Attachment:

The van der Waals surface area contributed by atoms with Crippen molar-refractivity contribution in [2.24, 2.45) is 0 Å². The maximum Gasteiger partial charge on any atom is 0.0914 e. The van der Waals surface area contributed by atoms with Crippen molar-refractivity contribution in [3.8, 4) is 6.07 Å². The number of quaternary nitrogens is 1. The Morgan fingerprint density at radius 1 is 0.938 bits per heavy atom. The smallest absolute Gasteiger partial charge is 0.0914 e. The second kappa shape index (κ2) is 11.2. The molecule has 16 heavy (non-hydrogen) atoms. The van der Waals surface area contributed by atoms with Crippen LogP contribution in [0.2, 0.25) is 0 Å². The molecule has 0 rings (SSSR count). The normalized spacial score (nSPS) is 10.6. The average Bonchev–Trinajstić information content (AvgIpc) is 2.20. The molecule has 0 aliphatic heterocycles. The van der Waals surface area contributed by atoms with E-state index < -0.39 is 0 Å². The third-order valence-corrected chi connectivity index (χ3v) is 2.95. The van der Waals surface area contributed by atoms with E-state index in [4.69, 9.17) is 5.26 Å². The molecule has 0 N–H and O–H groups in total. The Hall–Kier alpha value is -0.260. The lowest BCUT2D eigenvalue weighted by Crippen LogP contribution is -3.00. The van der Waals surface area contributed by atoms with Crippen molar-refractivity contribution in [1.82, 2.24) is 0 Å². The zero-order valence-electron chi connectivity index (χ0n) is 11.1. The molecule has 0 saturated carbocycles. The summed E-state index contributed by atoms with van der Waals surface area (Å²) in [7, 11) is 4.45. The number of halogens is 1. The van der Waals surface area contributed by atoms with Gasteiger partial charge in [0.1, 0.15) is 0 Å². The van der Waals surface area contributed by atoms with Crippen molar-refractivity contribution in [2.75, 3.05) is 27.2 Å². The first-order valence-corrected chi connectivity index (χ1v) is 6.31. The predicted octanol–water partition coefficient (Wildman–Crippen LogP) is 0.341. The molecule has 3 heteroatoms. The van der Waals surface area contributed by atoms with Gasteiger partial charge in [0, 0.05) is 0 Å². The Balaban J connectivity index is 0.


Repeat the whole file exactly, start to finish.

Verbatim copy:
The van der Waals surface area contributed by atoms with Crippen molar-refractivity contribution in [2.24, 2.45) is 0 Å². The maximum Gasteiger partial charge on any atom is 0.0914 e. The van der Waals surface area contributed by atoms with Crippen molar-refractivity contribution in [3.8, 4) is 6.07 Å². The number of quaternary nitrogens is 1. The Morgan fingerprint density at radius 1 is 0.938 bits per heavy atom. The smallest absolute Gasteiger partial charge is 0.0914 e. The second kappa shape index (κ2) is 11.2. The molecule has 16 heavy (non-hydrogen) atoms. The van der Waals surface area contributed by atoms with Crippen LogP contribution in [0.2, 0.25) is 0 Å². The molecule has 0 rings (SSSR count). The normalized spacial score (nSPS) is 10.6. The average Bonchev–Trinajstić information content (AvgIpc) is 2.20. The molecule has 0 aliphatic heterocycles. The van der Waals surface area contributed by atoms with E-state index < -0.39 is 0 Å². The third-order valence-corrected chi connectivity index (χ3v) is 2.95. The van der Waals surface area contributed by atoms with E-state index in [4.69, 9.17) is 5.26 Å². The molecule has 0 N–H and O–H groups in total. The Hall–Kier alpha value is -0.260. The lowest BCUT2D eigenvalue weighted by Crippen LogP contribution is -3.00. The van der Waals surface area contributed by atoms with Crippen molar-refractivity contribution in [1.82, 2.24) is 0 Å². The zero-order valence-electron chi connectivity index (χ0n) is 11.1. The molecule has 0 saturated carbocycles. The summed E-state index contributed by atoms with van der Waals surface area (Å²) in [7, 11) is 4.45. The number of halogens is 1. The van der Waals surface area contributed by atoms with Gasteiger partial charge in [0.1, 0.15) is 0 Å². The van der Waals surface area contributed by atoms with Crippen molar-refractivity contribution in [2.75, 3.05) is 27.2 Å². The first-order valence-corrected chi connectivity index (χ1v) is 6.31. The predicted octanol–water partition coefficient (Wildman–Crippen LogP) is 0.341. The molecule has 3 heteroatoms. The van der Waals surface area contributed by atoms with Gasteiger partial charge in [0, 0.05) is 0 Å². The Balaban J connectivity index is 0.